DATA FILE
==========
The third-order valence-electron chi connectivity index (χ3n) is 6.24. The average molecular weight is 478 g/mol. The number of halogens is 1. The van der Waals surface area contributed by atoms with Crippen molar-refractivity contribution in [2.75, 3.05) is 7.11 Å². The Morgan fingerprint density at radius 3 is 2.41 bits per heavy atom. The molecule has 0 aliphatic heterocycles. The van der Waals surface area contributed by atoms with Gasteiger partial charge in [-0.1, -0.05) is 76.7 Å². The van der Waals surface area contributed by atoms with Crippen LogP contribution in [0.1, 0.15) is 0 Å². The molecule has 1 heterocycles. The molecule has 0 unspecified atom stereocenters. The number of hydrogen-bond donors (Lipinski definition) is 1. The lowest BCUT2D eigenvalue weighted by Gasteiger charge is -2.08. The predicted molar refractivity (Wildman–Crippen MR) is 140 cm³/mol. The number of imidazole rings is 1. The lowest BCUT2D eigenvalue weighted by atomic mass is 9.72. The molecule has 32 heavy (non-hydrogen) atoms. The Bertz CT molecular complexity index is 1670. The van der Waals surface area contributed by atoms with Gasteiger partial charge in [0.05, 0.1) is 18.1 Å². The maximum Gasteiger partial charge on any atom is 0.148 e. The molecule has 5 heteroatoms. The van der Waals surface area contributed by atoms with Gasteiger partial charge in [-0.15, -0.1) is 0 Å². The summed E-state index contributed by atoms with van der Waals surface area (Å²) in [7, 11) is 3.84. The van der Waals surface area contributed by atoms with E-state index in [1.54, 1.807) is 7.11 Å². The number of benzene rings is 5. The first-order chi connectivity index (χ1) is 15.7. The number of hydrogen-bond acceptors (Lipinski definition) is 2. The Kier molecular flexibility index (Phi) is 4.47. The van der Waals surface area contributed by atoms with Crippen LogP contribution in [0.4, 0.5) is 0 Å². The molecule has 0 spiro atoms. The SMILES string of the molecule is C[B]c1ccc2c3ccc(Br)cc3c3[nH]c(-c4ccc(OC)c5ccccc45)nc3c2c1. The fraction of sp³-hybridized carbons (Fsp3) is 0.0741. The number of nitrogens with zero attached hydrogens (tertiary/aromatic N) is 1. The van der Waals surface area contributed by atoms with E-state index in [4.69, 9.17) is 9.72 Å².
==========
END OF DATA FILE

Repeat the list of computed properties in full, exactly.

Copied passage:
The third-order valence-electron chi connectivity index (χ3n) is 6.24. The average molecular weight is 478 g/mol. The number of halogens is 1. The van der Waals surface area contributed by atoms with Crippen molar-refractivity contribution in [2.75, 3.05) is 7.11 Å². The Morgan fingerprint density at radius 3 is 2.41 bits per heavy atom. The molecule has 0 aliphatic heterocycles. The van der Waals surface area contributed by atoms with Gasteiger partial charge in [-0.1, -0.05) is 76.7 Å². The van der Waals surface area contributed by atoms with Crippen LogP contribution in [0.1, 0.15) is 0 Å². The molecule has 1 heterocycles. The molecule has 0 unspecified atom stereocenters. The number of hydrogen-bond donors (Lipinski definition) is 1. The lowest BCUT2D eigenvalue weighted by Gasteiger charge is -2.08. The predicted molar refractivity (Wildman–Crippen MR) is 140 cm³/mol. The number of imidazole rings is 1. The lowest BCUT2D eigenvalue weighted by atomic mass is 9.72. The molecule has 32 heavy (non-hydrogen) atoms. The Bertz CT molecular complexity index is 1670. The van der Waals surface area contributed by atoms with Gasteiger partial charge in [0.05, 0.1) is 18.1 Å². The maximum Gasteiger partial charge on any atom is 0.148 e. The molecule has 5 heteroatoms. The van der Waals surface area contributed by atoms with Gasteiger partial charge in [-0.15, -0.1) is 0 Å². The summed E-state index contributed by atoms with van der Waals surface area (Å²) in [7, 11) is 3.84. The van der Waals surface area contributed by atoms with E-state index in [1.54, 1.807) is 7.11 Å². The number of benzene rings is 5. The first-order chi connectivity index (χ1) is 15.7. The number of hydrogen-bond acceptors (Lipinski definition) is 2. The Kier molecular flexibility index (Phi) is 4.47. The van der Waals surface area contributed by atoms with Crippen LogP contribution in [0.4, 0.5) is 0 Å². The molecule has 0 spiro atoms. The SMILES string of the molecule is C[B]c1ccc2c3ccc(Br)cc3c3[nH]c(-c4ccc(OC)c5ccccc45)nc3c2c1. The fraction of sp³-hybridized carbons (Fsp3) is 0.0741. The number of nitrogens with zero attached hydrogens (tertiary/aromatic N) is 1. The van der Waals surface area contributed by atoms with E-state index in [4.69, 9.17) is 9.72 Å².